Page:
The actions of the union government itself are the best evidence of this. The news that the mosque is being attacked reached Delhi almost as soon as sections of the gathering began to move towards the mosque. The union government had the obvious option of deploying the army units stationed at Faizabad. Faizabad and Ayodhya are two adjacent habitations. It is not that Faizabad and Ayodhya are 6 kilometers or 8 kilometers away from each other with nobody staying in between. They are like one part of Madras and another part of Madras. In Faizabad we have the largest cantonment of north India. And about 5,000 armed jawans of the Indian Army were there on that day. However, the union government was warned by the highest authorities in the army, that it would not be prudent to ask the army to move in because the sentiment for the temple in the army was running unbelievably strong. I can vouch for the fact of such a warning having been conveyed to the union government. I can vouch for it on the authority of one of the senior-most officers of the National Security Guard.

Also, recall that Kalyan Singh, the chief minister of Uttar Pradesh at the time of the Ayodhya events, resigned in the afternoon of that day at around 3.30 p.m. From then to the morning of December 8, for almost 40 hours, the union government did not move in any forces to that spot. There could not have been any conspiracy in holding back the forces. It is not as if the Rashtriya Swayamsevak Sangha or the Bharatiya Janata Party (BJP) government were in charge of these forces. They were under the command of the union government, and they could not be moved to the site of demolition for 40 hours. That was the objective situation on the ground. That was the strength of the sentiment.

So the facts of the situation are: One, ordinary persons pulled down the mosque in a state of spontaneous frenzy, without any planning or conspiracy on the part of anyone. Two, the sentiment for the temple was wide-spread and was in fact shared by not only the police forces of the state of Uttar Pradesh and the union, but also by the army. And three, while there was criticism of what happened from all articulate quarters, while the English press went to town proclaiming the event to be a national shame, and while even the BJP leaders tried to disown and distance themselves from what had happened, the Hindus of India appropriated the destruction; they owned it up.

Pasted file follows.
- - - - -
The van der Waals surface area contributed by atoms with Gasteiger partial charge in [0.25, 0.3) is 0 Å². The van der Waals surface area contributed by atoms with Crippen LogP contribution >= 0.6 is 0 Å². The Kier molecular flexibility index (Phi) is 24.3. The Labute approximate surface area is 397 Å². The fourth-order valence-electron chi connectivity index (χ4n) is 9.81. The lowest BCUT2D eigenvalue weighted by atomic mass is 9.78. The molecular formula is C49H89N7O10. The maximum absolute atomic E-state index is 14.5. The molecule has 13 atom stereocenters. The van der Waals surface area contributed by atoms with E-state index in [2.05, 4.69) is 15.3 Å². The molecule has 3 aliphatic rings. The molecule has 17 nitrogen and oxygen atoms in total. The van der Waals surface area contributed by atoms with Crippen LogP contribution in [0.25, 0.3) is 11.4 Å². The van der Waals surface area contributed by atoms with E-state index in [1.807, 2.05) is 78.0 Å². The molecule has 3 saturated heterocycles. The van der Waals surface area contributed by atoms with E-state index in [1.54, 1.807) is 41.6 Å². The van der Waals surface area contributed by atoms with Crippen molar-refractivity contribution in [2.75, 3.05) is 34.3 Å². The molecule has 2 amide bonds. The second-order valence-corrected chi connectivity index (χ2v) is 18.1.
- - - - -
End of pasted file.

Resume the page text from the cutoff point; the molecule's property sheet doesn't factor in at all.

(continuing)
That shows the strength of the sentiment that has come up. This sentiment has not arisen out of mere revulsion at what Babar did at Ayodhya more than 450 years ago. It is not mere indignation at that symbol of Babar’s depredations, which stood there in the form of that mosque built on the Janmasthana. It is not a protest against something that happened long ago. While the sense of revulsion and indignation at that historical slander might have played its part, but the strength of the sentiment, I believe, arises from the politics of the last 15 years. The people are protesting against the current politics, which reminds them of the politics of the 1930’s and the 1940’s that had led to the partition of India.

It is that sentiment that we have to understand. We must try to understand what made such large numbers to take the law into their own hands. There is no doubt that if the events of Ayodhya become a pattern, and if that pattern of the crowds taking the law into their own hands comes to persist, then there will be great costs to pay by our country. The critics are completely right about that.